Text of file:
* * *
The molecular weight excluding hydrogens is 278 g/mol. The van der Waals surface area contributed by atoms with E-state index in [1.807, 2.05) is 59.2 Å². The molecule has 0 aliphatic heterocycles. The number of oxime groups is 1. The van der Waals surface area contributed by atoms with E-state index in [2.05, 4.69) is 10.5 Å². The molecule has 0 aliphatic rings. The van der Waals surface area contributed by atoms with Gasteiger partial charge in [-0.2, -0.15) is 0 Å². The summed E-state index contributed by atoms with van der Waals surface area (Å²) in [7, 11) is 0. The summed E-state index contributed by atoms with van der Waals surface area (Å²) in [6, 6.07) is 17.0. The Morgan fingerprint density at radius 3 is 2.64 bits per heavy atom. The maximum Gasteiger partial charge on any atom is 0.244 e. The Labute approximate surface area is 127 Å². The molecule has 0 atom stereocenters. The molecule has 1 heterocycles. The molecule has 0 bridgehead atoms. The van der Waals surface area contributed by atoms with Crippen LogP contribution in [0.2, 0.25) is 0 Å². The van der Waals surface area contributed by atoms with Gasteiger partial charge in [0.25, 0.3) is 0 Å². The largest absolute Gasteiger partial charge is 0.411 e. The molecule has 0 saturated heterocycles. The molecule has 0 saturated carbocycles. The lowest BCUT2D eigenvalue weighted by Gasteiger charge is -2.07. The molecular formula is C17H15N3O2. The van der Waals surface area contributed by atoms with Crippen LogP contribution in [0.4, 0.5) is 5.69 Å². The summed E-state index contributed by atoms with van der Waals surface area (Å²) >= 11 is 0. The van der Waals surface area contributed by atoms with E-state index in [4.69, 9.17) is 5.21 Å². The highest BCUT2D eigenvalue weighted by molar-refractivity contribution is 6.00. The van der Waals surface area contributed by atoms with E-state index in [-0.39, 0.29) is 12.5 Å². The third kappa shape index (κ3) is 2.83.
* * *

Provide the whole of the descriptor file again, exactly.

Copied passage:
The molecular weight excluding hydrogens is 278 g/mol. The van der Waals surface area contributed by atoms with E-state index in [1.807, 2.05) is 59.2 Å². The molecule has 0 aliphatic heterocycles. The number of oxime groups is 1. The van der Waals surface area contributed by atoms with E-state index in [2.05, 4.69) is 10.5 Å². The molecule has 0 aliphatic rings. The van der Waals surface area contributed by atoms with Gasteiger partial charge in [-0.2, -0.15) is 0 Å². The summed E-state index contributed by atoms with van der Waals surface area (Å²) in [7, 11) is 0. The summed E-state index contributed by atoms with van der Waals surface area (Å²) in [6, 6.07) is 17.0. The Morgan fingerprint density at radius 3 is 2.64 bits per heavy atom. The maximum Gasteiger partial charge on any atom is 0.244 e. The Labute approximate surface area is 127 Å². The molecule has 0 atom stereocenters. The molecule has 1 heterocycles. The molecule has 0 bridgehead atoms. The van der Waals surface area contributed by atoms with Crippen LogP contribution in [0.2, 0.25) is 0 Å². The van der Waals surface area contributed by atoms with Gasteiger partial charge in [0.25, 0.3) is 0 Å². The largest absolute Gasteiger partial charge is 0.411 e. The molecule has 0 saturated heterocycles. The molecule has 0 saturated carbocycles. The lowest BCUT2D eigenvalue weighted by Gasteiger charge is -2.07. The molecular formula is C17H15N3O2. The van der Waals surface area contributed by atoms with Crippen LogP contribution in [0.4, 0.5) is 5.69 Å². The summed E-state index contributed by atoms with van der Waals surface area (Å²) >= 11 is 0. The van der Waals surface area contributed by atoms with E-state index in [4.69, 9.17) is 5.21 Å². The highest BCUT2D eigenvalue weighted by molar-refractivity contribution is 6.00. The van der Waals surface area contributed by atoms with E-state index in [-0.39, 0.29) is 12.5 Å². The third kappa shape index (κ3) is 2.83.